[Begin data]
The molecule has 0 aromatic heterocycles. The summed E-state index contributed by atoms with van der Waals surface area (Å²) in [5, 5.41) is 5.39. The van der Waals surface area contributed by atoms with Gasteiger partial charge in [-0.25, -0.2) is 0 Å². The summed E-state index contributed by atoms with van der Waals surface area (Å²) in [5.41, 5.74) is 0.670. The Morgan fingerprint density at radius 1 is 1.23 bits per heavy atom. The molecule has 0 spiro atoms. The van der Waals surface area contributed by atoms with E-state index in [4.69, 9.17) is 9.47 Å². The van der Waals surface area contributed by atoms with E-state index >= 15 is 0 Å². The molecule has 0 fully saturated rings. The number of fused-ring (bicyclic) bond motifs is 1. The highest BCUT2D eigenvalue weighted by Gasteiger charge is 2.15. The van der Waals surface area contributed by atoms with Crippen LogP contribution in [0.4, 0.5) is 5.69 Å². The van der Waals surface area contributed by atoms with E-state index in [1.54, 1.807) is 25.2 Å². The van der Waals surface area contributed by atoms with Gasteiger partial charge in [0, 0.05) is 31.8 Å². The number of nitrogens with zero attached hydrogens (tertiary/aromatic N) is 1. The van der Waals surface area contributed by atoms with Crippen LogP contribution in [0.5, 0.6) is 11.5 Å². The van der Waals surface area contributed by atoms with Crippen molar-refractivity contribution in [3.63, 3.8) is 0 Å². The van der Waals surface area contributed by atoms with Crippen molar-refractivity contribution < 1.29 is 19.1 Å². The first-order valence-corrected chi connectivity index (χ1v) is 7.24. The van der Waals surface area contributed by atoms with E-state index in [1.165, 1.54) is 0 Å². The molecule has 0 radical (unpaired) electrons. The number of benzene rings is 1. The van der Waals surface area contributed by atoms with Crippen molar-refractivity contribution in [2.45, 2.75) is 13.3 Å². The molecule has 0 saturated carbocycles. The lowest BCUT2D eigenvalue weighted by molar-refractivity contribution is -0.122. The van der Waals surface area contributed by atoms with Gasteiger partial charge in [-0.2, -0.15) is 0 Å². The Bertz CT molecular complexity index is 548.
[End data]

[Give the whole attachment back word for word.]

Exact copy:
The molecule has 0 aromatic heterocycles. The summed E-state index contributed by atoms with van der Waals surface area (Å²) in [5, 5.41) is 5.39. The van der Waals surface area contributed by atoms with Gasteiger partial charge in [-0.25, -0.2) is 0 Å². The summed E-state index contributed by atoms with van der Waals surface area (Å²) in [5.41, 5.74) is 0.670. The Morgan fingerprint density at radius 1 is 1.23 bits per heavy atom. The molecule has 0 spiro atoms. The van der Waals surface area contributed by atoms with E-state index in [4.69, 9.17) is 9.47 Å². The van der Waals surface area contributed by atoms with E-state index >= 15 is 0 Å². The molecule has 0 fully saturated rings. The number of fused-ring (bicyclic) bond motifs is 1. The highest BCUT2D eigenvalue weighted by Gasteiger charge is 2.15. The van der Waals surface area contributed by atoms with Crippen LogP contribution in [0.4, 0.5) is 5.69 Å². The van der Waals surface area contributed by atoms with E-state index in [1.54, 1.807) is 25.2 Å². The van der Waals surface area contributed by atoms with Gasteiger partial charge in [0, 0.05) is 31.8 Å². The number of nitrogens with zero attached hydrogens (tertiary/aromatic N) is 1. The van der Waals surface area contributed by atoms with Crippen LogP contribution in [0.5, 0.6) is 11.5 Å². The van der Waals surface area contributed by atoms with Crippen molar-refractivity contribution in [3.63, 3.8) is 0 Å². The van der Waals surface area contributed by atoms with Crippen molar-refractivity contribution < 1.29 is 19.1 Å². The first-order valence-corrected chi connectivity index (χ1v) is 7.24. The van der Waals surface area contributed by atoms with E-state index in [1.165, 1.54) is 0 Å². The molecule has 0 radical (unpaired) electrons. The number of benzene rings is 1. The van der Waals surface area contributed by atoms with Crippen molar-refractivity contribution in [2.45, 2.75) is 13.3 Å². The molecule has 0 saturated carbocycles. The lowest BCUT2D eigenvalue weighted by molar-refractivity contribution is -0.122. The van der Waals surface area contributed by atoms with Gasteiger partial charge in [-0.2, -0.15) is 0 Å². The Bertz CT molecular complexity index is 548.